I propose new regulations that will mandate that sporting entities abide by the slogan, “when in doubt, sit them out.” The new regulations would impose minimum protocols for concussion based injuries for not just the NFL, but any professional sports entity found to engage in interstate commerce because the risk of CTE in any contact sport. The new regulations would include baseline testing of all players during preseason. Once a player is suspected to have a concussion, that player must be removed from play and placed in a quiet setting to allow for testing to be conducted. That testing must then be compared to that player’s pre-season baseline testing to gauge whether the player has actually sustained a concussion. The player must not return to play for 24-48 hours to allow for the onset of any symptoms to appear. After the 48 hour waiting period, if no symptoms manifest and the player has not been diagnosed with a concussion, the player will be allowed to return to play. If the player does show symptoms of a concussion, the player must then go through the five gradual steps [PDF] outlined by the US Centers for Disease Control.
The new regulations would further mandate sporting entities to test players for CTE if they are suspected of having more than three concussions. The importance of earlier CTE diagnoses is the availability of earlier treatments that could eliminate or minimize the onset of CTE’s debilitating side effects. Additionally, the new regulations could mandate that before signing a contract, professional and collegiate athletes are advised of the risks involved with concussions. The NFL teaches rookies how to manage their personal lives, inquiries from the media and their newly acquired income. They should also be required to disclose to players the long-term side effects of concussions. The need for regulation among inherently dangerous sports has been an issue throughout the history of sports. However, today no standardized protocols exist dictating the proper steps to take when dealing with a concussion-based injury. Dave Duerson and his fellow players who have either committed suicide or continue to suffer daily, illustrate the need for standardized protocols for professional and collegiate sporting entities. Up to this point, the only regulator of the NFL’s concussion based procedures has been the NFL themselves. The absence of government regulations enabled the NFL to manipulate and conceal important information for years that was crucial to the health of its players.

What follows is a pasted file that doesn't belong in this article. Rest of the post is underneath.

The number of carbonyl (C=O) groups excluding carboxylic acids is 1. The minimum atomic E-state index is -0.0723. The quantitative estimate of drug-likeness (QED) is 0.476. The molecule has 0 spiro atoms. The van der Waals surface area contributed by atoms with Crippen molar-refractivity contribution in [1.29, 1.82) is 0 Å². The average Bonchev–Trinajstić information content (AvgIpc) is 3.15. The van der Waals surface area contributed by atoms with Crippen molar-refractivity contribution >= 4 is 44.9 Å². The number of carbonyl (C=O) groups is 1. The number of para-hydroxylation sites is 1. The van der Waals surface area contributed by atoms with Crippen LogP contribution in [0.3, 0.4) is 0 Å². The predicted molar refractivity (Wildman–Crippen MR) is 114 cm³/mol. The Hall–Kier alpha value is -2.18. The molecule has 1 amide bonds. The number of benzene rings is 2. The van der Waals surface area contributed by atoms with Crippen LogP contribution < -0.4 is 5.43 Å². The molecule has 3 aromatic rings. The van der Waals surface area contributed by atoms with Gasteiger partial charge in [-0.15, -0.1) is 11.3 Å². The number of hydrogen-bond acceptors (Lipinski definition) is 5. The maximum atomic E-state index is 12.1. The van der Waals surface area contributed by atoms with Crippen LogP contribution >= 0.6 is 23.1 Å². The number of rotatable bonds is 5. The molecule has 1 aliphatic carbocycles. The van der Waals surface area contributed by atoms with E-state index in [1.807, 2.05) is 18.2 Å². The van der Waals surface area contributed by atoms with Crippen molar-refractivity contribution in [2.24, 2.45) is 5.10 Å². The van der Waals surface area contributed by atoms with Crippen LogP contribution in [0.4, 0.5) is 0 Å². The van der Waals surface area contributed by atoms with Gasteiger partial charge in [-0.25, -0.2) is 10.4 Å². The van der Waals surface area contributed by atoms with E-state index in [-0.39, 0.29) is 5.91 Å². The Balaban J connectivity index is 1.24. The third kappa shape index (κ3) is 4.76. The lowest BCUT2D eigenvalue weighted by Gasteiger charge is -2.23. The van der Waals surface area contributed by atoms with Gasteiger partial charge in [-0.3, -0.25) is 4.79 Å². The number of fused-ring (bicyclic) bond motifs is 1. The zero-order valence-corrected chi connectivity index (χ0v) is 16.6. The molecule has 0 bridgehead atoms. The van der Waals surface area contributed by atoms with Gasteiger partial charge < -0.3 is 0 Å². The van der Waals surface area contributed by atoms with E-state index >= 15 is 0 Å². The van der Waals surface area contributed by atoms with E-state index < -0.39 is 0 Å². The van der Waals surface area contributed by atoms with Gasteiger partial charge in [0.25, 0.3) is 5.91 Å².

While government involvement is not always the solution, the need for government regulation concerning concussion-based injuries in professional and college sports is undeniable. In recent years, scores of athletes have faced severe neurological defects and death due to the negligent protocols that are currently in place. These new regulations would ensure that a uniform system of steps are taken before athletes are returned to play and thereby ensure the health of athletes during their season and also during their retirement. Compensating Dave Duerson’s family for his untimely death is not enough. More must be done to prevent athletes from becoming the next Dave Duerson, and federal regulation is the solution.
Alyssa Lebron is a third-year law student at St. John’s University School of Law. She is currently a staff member on the Journal of Civil Rights and Economic Development and Associate Internals Director of the Polestino Trial Advocacy Institute.
Suggested citation: Alyssa Lebron, When in Doubt, Sit Them Out: NFL Concussions and the Need for Federal Regulations, JURIST – Student Commentary, December 16, 2015, http://jurist.org/dateline/2015/12/alyssa-lebron-nfl-concussions.php.
This article was prepared for publication by Dave Rodkey, an Assistant Editor for JURIST Commentary service. Please direct any questions or comments to him at firstname.lastname@example.org